[Cover art by Dan Seagrave]
For a band named after a movie villain that tended to wax poetically about destiny, there sure was a coincidental amount of serendipity surrounding their proper debut album. But before we get to that, we’ll step back a bit.
Vader was originally formed way back in 1983 by Piotr Paweł “Peter” Wiwczarek and a few other guys that would be part of large membership rotation during the band’s early days. It wasn’t until the late 80s that anything resembling a stable lineup would start to form, with Peter on vocals and guitars, the late Krzysztof “Doc” Raczkowski on drums, and Jacek “Jackie” Kalisz on bass. (Vader liked its nicknames then, and Vader likes its nicknames now.)
This trio would release the Necrolust demo 1989, which, when heard now, comes across as a 17-minute mission statement: unrelenting blasts, blazing speed picking of thrashy death metal riffs, almost sneaky bits of technicality, and Peter’s not-yet-fully-formed-but-already-vicious growl. Kind of like the blastiest version of Slayer imaginable. Necrolust put Vader on the international map ‒ and debuted a few early classics like “Decapitated Saints” ‒ but brought nowhere near the amount of attention as its follow-up. 1990’s Morbid Reich also debuted some now-classics like “Breath Of Centuries,” and it, too, showed a band with abilities and songwriting chops far beyond its years, but where it really surpassed its predecessor is its reach. Morbid Reich is famously one of the best selling demos in metal history, reportedly moving over 10,000 copies worldwide. There are countless metal bands that would love to move that many copies of a proper album, let alone a demo. To say that Vader was primed for a big time international breakout is an understatement.
Earache Records signed the band, which had big plans of its own. They went to Stockholm to record with Thomas Skogsberg at Sunlight Studios, hoping to benefit from the hottest death metal environment in Europe at the time, but issues arose. The first problem: Vader didn’t have studio-quality equipment to bring along, so they had to use what Skogsberg had in-house. The second problem: Sunlight was only equipped with a digital drum kit, which didn’t exactly fit Doc’s rather, um, generous volume of blast beats. They recorded but were never satisfied with the results, and eventually scrapped this early version of The Ultimate Incantation. (Peter still has the tapes.)
This was a blessing in disguise. That is not remotely a knock on Skogsberg or his “Sunlight Sound,” as some of the greatest albums in European death metal have that legendarily chewy tone, but it was wrong for Vader, particularly at that stage. The songs that make up The Ultimate Incantation are quite a bit more technical and punishingly blasting than most of what Dismember, Entombed, and their peers were releasing. A few songs from the Sunlight sessions found their way online, and while it’s hard to get a full picture from unmastered tracks, the guitars fill up too much of the overall space, and the drums sound, well, more than a little off.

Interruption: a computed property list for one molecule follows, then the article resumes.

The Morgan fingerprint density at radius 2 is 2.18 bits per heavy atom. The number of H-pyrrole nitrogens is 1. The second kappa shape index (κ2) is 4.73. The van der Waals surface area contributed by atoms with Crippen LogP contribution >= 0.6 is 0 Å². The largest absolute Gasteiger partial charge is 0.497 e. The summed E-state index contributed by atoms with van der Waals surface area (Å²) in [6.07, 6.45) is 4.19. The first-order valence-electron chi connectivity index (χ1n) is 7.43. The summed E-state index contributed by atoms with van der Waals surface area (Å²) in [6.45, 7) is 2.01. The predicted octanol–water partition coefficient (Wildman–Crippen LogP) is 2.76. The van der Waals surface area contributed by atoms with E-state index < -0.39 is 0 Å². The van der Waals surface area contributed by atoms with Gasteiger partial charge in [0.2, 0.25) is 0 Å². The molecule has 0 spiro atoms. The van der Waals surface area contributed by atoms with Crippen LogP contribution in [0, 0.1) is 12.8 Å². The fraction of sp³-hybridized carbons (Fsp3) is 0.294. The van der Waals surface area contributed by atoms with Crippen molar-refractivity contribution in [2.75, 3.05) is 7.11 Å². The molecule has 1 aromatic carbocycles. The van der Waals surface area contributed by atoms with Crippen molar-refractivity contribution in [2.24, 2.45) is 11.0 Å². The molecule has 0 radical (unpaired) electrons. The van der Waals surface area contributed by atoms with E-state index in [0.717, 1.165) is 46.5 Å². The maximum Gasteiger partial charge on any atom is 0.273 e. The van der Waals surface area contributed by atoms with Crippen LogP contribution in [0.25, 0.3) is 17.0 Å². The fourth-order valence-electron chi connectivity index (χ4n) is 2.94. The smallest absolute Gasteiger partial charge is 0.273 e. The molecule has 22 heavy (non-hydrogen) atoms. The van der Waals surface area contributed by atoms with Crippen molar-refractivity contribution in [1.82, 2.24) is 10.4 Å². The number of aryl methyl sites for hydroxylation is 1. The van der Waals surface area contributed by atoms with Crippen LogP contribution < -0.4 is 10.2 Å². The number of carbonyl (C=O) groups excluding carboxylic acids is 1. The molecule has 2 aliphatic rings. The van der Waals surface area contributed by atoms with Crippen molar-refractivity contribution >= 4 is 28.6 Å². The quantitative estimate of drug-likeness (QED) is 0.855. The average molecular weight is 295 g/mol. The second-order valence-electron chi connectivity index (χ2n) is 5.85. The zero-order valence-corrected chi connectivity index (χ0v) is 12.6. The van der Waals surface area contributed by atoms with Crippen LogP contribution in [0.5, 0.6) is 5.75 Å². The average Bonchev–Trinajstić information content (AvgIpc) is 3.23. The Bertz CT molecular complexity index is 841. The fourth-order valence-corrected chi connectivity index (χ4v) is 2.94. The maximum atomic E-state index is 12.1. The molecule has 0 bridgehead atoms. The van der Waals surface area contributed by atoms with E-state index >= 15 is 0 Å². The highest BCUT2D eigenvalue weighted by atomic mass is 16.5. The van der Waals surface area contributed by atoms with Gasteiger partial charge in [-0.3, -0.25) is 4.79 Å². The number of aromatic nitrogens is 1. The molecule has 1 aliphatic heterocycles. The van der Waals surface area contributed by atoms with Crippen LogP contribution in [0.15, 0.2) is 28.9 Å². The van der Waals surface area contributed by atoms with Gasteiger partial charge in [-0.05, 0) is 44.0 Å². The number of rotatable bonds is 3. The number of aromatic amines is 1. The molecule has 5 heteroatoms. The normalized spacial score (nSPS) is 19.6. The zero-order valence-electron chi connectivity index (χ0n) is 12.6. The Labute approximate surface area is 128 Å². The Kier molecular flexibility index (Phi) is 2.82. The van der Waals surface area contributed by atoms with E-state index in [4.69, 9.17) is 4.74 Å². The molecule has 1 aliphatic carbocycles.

Skogsberg was known more for fat, but The Ultimate Incantation needed clarity without sacrificing the violence. Vader got just that at Rhythm Studios in England with producer Paul Johnston, a man who at the time was not nearly as known as Skogsberg, but whose career credits include Benediction’s Transcend the Rubicon, a few Cathedral EPs, a couple of Solitude Aeturnus albums, and Napalm Death’s The World Keeps Turning EP. Most importantly, he crafted the ideal sound for young Vader; The Ultimate Incantation is positively crisp, with Doc’s blasts ringing out as true as all of Peter’s extremely busy riffing, which benefits from a somewhat restrained take on the Sunlight tone. (It should be noted that Peter and Doc account for all the performances, despite the in-album credits.) Most of all, Johnson’s approach allowed Vader’s clinical tightness to really come through, sharpening everything to a razor’s edge without sacrificing any brute force. It isn’t the thicker type of brutality they achieved later (particularly in the drum tones), but it was perfect for this moment. A blessing in disguise, indeed.
That was the serendipity. Now for the war.
The Ultimate Incantation is an almost preposterously kickass set of death metal tunes. Had it not been released in an era when seemingly every legendary death metal band was releasing an equally legendary death metal debut ‒ and not been a few years later than Florida, New York, and Sweden’s most notable contributions ‒ it would surely be considered a classic among classics. Well, it still should be considered a classic among classics. Does this paragraph say “legendary” or “classic” too much? Of course not; not when Vader managed to combine the blazing demonic power of Hell Awaits with the brutality of Scream Bloody Gore and Altars of Madness in such glorious fashion.